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Ethical v Couture? If it’s made with love, it lasts

“Who made my clothes?” is an entirely reasonable question and yet not one that is always guaranteed a straightforward answer. If you’re keen to see a positive example of a sustainable approach to clothes-making, look no further than the recent installation from Brothers We Stand at the Amnesty International Headquarters in London and the V&A’s upcoming exhibition “Christian Dior: Designer of Dreams”.

Brothers We Stand, who make ethically sourced menswear, are tackling the problem of integrity and visibility of workers. Their installation features a lifelike portrait, hand-painted onto t-shirts, showing the faceless workers who slave to make the clothes in unbearable and inhumane conditions. The brand hopes to highlight how important buyers rights are, and that consumers will start to question their buying cycle and boycott companies who abuse their workers throughout their shady supply chains.

 

Next year’s couture extravaganza at the V&A is particularly impressive. Expect to see over 500 objects on display, with over 200 rare haute couture garments from exclusive in-house archives. You can also watch exclusive footage celebrating Christian Dior’s relationship with the Royal Family. Step back in time, and get transported through the decades to experience the Dior woman’s love affair with the ballgown. ‘The Ballroom’ will feature gowns by all six artistic directors, as well as Dior’s original designs, with current celebrities including Jennifer Lawrence, Charlize Theron and Lupita Nyong’o, ensuring the label is still relevant today.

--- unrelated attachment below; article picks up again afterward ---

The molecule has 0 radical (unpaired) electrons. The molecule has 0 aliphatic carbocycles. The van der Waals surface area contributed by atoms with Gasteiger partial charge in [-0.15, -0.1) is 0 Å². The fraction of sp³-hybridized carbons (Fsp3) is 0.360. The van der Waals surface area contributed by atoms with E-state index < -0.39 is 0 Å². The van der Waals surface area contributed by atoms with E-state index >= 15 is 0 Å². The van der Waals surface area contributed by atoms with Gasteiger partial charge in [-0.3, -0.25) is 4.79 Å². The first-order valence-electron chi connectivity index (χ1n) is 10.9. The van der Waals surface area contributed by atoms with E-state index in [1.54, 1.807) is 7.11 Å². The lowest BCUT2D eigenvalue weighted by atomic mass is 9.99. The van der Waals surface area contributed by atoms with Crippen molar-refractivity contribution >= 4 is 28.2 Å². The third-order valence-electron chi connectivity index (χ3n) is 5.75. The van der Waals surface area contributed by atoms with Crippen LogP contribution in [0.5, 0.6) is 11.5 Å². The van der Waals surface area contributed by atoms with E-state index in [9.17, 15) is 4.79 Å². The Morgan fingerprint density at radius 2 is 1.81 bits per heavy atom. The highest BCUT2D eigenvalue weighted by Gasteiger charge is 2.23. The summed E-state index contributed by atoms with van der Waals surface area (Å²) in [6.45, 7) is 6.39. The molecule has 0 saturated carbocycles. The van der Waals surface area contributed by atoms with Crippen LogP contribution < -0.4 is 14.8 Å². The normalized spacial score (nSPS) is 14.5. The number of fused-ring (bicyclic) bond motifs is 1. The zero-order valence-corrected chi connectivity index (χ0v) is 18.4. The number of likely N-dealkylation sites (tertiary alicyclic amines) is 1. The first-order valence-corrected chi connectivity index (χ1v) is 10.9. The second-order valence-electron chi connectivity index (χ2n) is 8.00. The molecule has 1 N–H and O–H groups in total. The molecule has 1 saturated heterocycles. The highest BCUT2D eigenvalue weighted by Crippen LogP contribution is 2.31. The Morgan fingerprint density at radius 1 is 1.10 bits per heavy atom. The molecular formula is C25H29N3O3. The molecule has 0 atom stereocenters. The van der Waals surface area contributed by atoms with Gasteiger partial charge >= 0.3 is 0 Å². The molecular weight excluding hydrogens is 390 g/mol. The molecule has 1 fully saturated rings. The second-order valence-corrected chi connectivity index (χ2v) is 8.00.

Christian Dior’s groundbreaking ‘New Look’ shape has been carried on by his protegees (including the six artistic directors: Marc Bohan, Gianfranco Ferré, John Galliano, Bill Gaytten, Raf Simons as well as the current designer, Maria Grazia Chiuri) who have ensured that the fairytale evening gown – in its numerous guises – will always be a stalwart of the brand.

 

 

The fact that couture is such a specialist industry is one of the reasons that it remains popular with the elite. Using premium (sometimes rare) fabrics, precious embellishments and unique trimmings, the role of designer and artist are blurred as each piece is painstakingly constructed as a piece of body armour. Obsessed with creating unique and show stopping pieces, the off-the-shoulder Christian Dior couture gown that Princess Margaret wore to her 21st birthday party in 1951 is also a highlight of incredible craftsmanship.

 

The seamstresses known as ‘Les petite mains’ (literally small hands) are sought after and respected, and are often fiercely loyal to a fashion house, spending their whole career solely at one brand. Painstakingly constructed, these items are made-to-measure by hand, resulting in pieces of clothing that are both unique and meticulously perfect. Each garment takes skilled workers hours and hours to create, and their time time is valued accordingly. The elegant showstoppers dictate the scene for high street copies, but here, the couture designers are totally involved throughout the entire design process and the quality of the garments means that they do not lend themselves to fast fashion copies. The ‘Cabinet of Curiosity’ installation will showcase an extensive archive of related products. From toiles from the Dior ateliers to costume jewellery, hats, shoes and bags, through to illustrations, miniature dresses and archive lipstick and perfume bottles, all will be on display, making this an affordable way to buy in to the luxury label.